Otaku USA Magazine
Bleach, Volume 23-24

After a report is delivered to the Arrancars, a group of the vicious Hollow/Soul Reaper hybrids descend upon Karakura town with the sole purpose of utter annihilation. It doesn’t matter if the Reapers they run across have only a speck of energy, they’re going down, as is anyone else in the area with even the most remote of spiritual powers. The intimidating leader of this kill ’em all mission is Grimmjow Jaegerjaques (yes, you read that right), and his particular destination just so happens to land him in the vicinity of Ichigo and Rukia.

Once those two discover the vast power difference between these Arrancar and the ones they last faced, however, the focus switches to other Soul Reapers that are now tasked with one-on-one square-offs with the remaining enemies. That right there is just about all the explanation anyone needs for the events to come, as both volumes 23 and 24 almost exclusively focus on these battles.

One would expect a pair of volumes that hardly spend any time with the stars of the show to be kind of a drag, but the second-string action is some of the best stuff these chapters have to offer—it certainly doesn’t hurt that page after page of massive, dialogue-free action splashes make it all fly by at a rapid-fire pace. The highlight of volume 23 is definitely the battle between Ikkaku Madarame and Arrancar no. 13. It’s the perfect preview of how each of these fights involves both sides bringing out bigger and bigger guns in an effort to sway the tide by any means necessary.

For the most part, Tite Kubo is comfortable enough with his action sequences to refrain from switching back and forth between a handful of them, saving the audience from the unnecessary confusion of keeping track of what’s going on in any given skirmish. Despite a couple of exceptions in the later chapters, these scenes are shown nearly from beginning to end here, and they’re much more dramatic and exciting as a result. There are enough full-page eye-grabbers between chapters 198 and 214 to make one think the series might eventually give up on chitter-chatter all together.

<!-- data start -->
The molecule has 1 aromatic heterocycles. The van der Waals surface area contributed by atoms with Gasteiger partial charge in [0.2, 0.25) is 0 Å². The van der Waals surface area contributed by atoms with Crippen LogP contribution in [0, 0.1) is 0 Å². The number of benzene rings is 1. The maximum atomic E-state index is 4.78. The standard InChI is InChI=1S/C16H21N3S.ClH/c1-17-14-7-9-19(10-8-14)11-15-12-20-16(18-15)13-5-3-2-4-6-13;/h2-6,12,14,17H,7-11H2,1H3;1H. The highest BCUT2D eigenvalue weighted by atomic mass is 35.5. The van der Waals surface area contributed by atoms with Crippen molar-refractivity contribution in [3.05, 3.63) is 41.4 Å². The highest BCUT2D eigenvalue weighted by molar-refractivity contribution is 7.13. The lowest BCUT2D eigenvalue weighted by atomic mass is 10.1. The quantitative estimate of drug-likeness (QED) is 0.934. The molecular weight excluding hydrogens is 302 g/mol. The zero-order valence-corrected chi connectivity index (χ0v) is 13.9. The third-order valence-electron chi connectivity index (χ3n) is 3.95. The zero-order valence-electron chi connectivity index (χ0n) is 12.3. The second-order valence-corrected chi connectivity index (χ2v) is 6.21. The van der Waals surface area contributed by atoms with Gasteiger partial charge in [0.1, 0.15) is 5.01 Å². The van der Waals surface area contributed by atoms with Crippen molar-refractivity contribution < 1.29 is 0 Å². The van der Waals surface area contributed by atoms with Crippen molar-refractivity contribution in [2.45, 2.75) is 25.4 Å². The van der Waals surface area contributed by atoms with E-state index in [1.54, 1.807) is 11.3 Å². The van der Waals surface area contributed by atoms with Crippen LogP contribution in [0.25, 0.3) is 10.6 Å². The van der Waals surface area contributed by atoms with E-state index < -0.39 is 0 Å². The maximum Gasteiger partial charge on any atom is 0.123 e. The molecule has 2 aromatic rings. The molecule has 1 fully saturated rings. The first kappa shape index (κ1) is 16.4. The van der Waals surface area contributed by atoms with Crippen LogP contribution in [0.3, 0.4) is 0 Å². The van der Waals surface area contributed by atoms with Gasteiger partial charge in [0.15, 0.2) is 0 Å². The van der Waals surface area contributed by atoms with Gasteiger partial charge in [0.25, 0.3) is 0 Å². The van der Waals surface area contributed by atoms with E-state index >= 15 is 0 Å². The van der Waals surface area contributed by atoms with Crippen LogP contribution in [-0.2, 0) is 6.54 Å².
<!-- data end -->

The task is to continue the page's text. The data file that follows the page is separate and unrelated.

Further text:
Throughout the exaggerated blood splatter and mid-air explosive bursts, the strength of future Arrancar is teased just like it was in volume 22. You know how it goes—the if you think we’re strong, just wait’ll you see who’s next kind of thing runs rampant. Considering how brutal it’s been going up against these Arrancar thus far, the thought of battling a purportedly much tougher group known as the Espada sets up a nice atmosphere of dread.

Things don’t start to calm down until the end of volume 24, making these two a decent pair to read back-to-back. If the idea of nonstop spirit-powered action is, by some bizarre twist of fate, a turn off to anyone reading this, then… let’s just say the world of shonen storytelling isn’t going to be of any service to you. At this point, however, most readers of Shonen Jump should be in it for the long haul.

Publisher: Viz Media
Story & Art: Tite Kubo
Rating: T